(fmt-strings my-stream (player->string good) " castles " (flank->string (msc->castling-flank msc))))
      ;
      ; Promotion move
      ;
      ((is-msc-promotion? msc)
        (fmt-strings my-stream "The " (man->longtext frman) " at square " (sq->string frsq))
        (if (is-man-vacant? toman)
          (fmt-strings my-stream " moves to square " (sq->string tosq))
          (fmt-strings my-stream " captures the " (man->longtext toman) " at square " (sq->string tosq)))
        (fmt-strings my-stream " and promotes to a " (piece->string (prom->piece (msc->prom msc)))))
      ;
      (t
        (error "encode-move-longtext-aux: bad msc: ~S" msc)))
    ;
    ; Stalemates, checkmates, and checks 
    ;
    (cond
      ((is-move-marked-stalemate? my-move)
        (fmt-string my-stream " giving stalemate"))
      ((is-move-marked-checkmate? my-move)
        (fmt-string my-stream " giving checkmate"))
      ((is-move-marked-check? my-move)
        (fmt-string my-stream " giving check"))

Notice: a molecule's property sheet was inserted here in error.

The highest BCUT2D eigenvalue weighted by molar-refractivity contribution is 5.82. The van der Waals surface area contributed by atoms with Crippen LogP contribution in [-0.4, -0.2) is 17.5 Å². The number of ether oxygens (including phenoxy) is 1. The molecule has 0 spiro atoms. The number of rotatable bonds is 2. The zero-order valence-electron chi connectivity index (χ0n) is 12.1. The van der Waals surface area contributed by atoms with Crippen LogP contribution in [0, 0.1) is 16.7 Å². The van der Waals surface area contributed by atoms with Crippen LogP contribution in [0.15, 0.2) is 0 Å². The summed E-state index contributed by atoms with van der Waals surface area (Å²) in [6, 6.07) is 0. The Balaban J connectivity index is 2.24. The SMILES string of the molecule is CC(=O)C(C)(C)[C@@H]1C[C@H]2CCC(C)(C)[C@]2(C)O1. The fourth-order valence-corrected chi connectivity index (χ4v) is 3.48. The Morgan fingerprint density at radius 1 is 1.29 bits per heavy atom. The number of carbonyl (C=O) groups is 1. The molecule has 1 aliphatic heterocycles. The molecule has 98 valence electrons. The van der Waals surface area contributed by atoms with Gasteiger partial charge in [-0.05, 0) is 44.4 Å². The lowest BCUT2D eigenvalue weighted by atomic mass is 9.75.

(t
        nil))
    ;
    ; Final stop
    ;
    (fmt-string my-stream "."))
  (values))
For the position BWTC.0907:
[D]6n1/5P1k/7p/np4b1/3B4/1pP4P/5PP1/1b4K1 w - - 0 1

Code: Select all

* (setf p (string->pos "6n1/5P1k/7p/np4b1/3B4/1pP4P/5PP1/1b4K1 w - - 0 1"))
6n1/5P1k/7p/np4b1/3B4/1pP4P/5PP1/1b4K1 w - - 0 1
* (setf ml (generate-canonical p))
(Ba7 Bb6 Bc5 Be3 Be5 Bf6 Bg7 Bh8 Kf1 Kh1 Kh2 c4 f3 f4 f8=B f8=N# f8=Q f8=R fxg8=B+ fxg8=N fxg8=Q+ fxg8=R g3 g4 h4)
* (dolist (move ml) (format t "~A~%" (move->longtext move)))
The white bishop at square d4 moves to square a7.
The white bishop at square d4 moves to square b6.
The white bishop at square d4 moves to square c5.
The white bishop at square d4 moves to square e3.
The white bishop at square d4 moves to square e5.
The white bishop at square d4 moves to square f6.
The white bishop at square d4 moves to square g7.
The white bishop at square d4 moves to square h8.
The white king at square g1 moves to square f1.
The white king at square g1 moves to square h1.
The white king at square g1 moves to square h2.
The white pawn at square c3 moves to square c4.
The white pawn at square f2 moves to square f3.
The white pawn at square f2 moves to square f4.
The white pawn at square f7 moves to square f8 and promotes to a bishop.
The white pawn at square f7 moves to square f8 and promotes to a knight giving checkmate.
The white pawn at square f7 moves to square f8 and promotes to a queen.
The white pawn at square f7 moves to square f8 and promotes to a rook.
The white pawn at square f7 captures the black knight at square g8 and promotes to a bishop giving check.
The white pawn at square f7 captures the black knight at square g8 and promotes to a knight.